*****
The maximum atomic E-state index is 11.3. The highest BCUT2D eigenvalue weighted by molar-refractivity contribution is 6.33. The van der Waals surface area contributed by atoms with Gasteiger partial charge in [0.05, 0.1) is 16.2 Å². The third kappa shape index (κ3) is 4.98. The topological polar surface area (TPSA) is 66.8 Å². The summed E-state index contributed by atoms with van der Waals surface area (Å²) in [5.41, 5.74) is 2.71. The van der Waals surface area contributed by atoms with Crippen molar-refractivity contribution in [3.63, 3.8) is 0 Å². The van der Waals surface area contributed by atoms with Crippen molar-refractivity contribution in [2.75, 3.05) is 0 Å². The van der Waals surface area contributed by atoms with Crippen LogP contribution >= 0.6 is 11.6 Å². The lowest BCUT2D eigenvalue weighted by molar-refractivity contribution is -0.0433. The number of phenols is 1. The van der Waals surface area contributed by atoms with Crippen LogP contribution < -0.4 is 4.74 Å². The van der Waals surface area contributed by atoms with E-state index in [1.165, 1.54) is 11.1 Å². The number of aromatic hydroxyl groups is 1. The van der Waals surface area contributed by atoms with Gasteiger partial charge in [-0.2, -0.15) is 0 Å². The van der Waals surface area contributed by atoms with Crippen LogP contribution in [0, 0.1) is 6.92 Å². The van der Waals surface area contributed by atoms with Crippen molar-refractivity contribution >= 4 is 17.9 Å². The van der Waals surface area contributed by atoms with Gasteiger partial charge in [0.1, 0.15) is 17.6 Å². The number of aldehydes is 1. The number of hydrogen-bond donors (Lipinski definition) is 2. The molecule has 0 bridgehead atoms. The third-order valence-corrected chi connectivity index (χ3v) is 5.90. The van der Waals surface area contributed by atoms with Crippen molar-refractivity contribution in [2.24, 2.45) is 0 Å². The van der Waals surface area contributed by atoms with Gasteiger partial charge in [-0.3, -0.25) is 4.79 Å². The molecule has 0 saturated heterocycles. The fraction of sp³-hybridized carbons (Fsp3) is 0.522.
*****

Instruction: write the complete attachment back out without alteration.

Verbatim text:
The maximum atomic E-state index is 11.3. The highest BCUT2D eigenvalue weighted by molar-refractivity contribution is 6.33. The van der Waals surface area contributed by atoms with Gasteiger partial charge in [0.05, 0.1) is 16.2 Å². The third kappa shape index (κ3) is 4.98. The topological polar surface area (TPSA) is 66.8 Å². The summed E-state index contributed by atoms with van der Waals surface area (Å²) in [5.41, 5.74) is 2.71. The van der Waals surface area contributed by atoms with Crippen molar-refractivity contribution in [3.63, 3.8) is 0 Å². The van der Waals surface area contributed by atoms with Crippen molar-refractivity contribution in [2.75, 3.05) is 0 Å². The van der Waals surface area contributed by atoms with Crippen LogP contribution >= 0.6 is 11.6 Å². The lowest BCUT2D eigenvalue weighted by molar-refractivity contribution is -0.0433. The number of phenols is 1. The van der Waals surface area contributed by atoms with Crippen LogP contribution < -0.4 is 4.74 Å². The van der Waals surface area contributed by atoms with E-state index in [1.165, 1.54) is 11.1 Å². The number of aromatic hydroxyl groups is 1. The van der Waals surface area contributed by atoms with Gasteiger partial charge in [-0.2, -0.15) is 0 Å². The van der Waals surface area contributed by atoms with Crippen LogP contribution in [0, 0.1) is 6.92 Å². The van der Waals surface area contributed by atoms with Crippen molar-refractivity contribution >= 4 is 17.9 Å². The van der Waals surface area contributed by atoms with Gasteiger partial charge in [0.1, 0.15) is 17.6 Å². The number of aldehydes is 1. The number of hydrogen-bond donors (Lipinski definition) is 2. The molecule has 0 bridgehead atoms. The third-order valence-corrected chi connectivity index (χ3v) is 5.90. The van der Waals surface area contributed by atoms with Crippen molar-refractivity contribution in [2.24, 2.45) is 0 Å². The van der Waals surface area contributed by atoms with Gasteiger partial charge in [-0.3, -0.25) is 4.79 Å². The molecule has 0 saturated heterocycles. The fraction of sp³-hybridized carbons (Fsp3) is 0.522.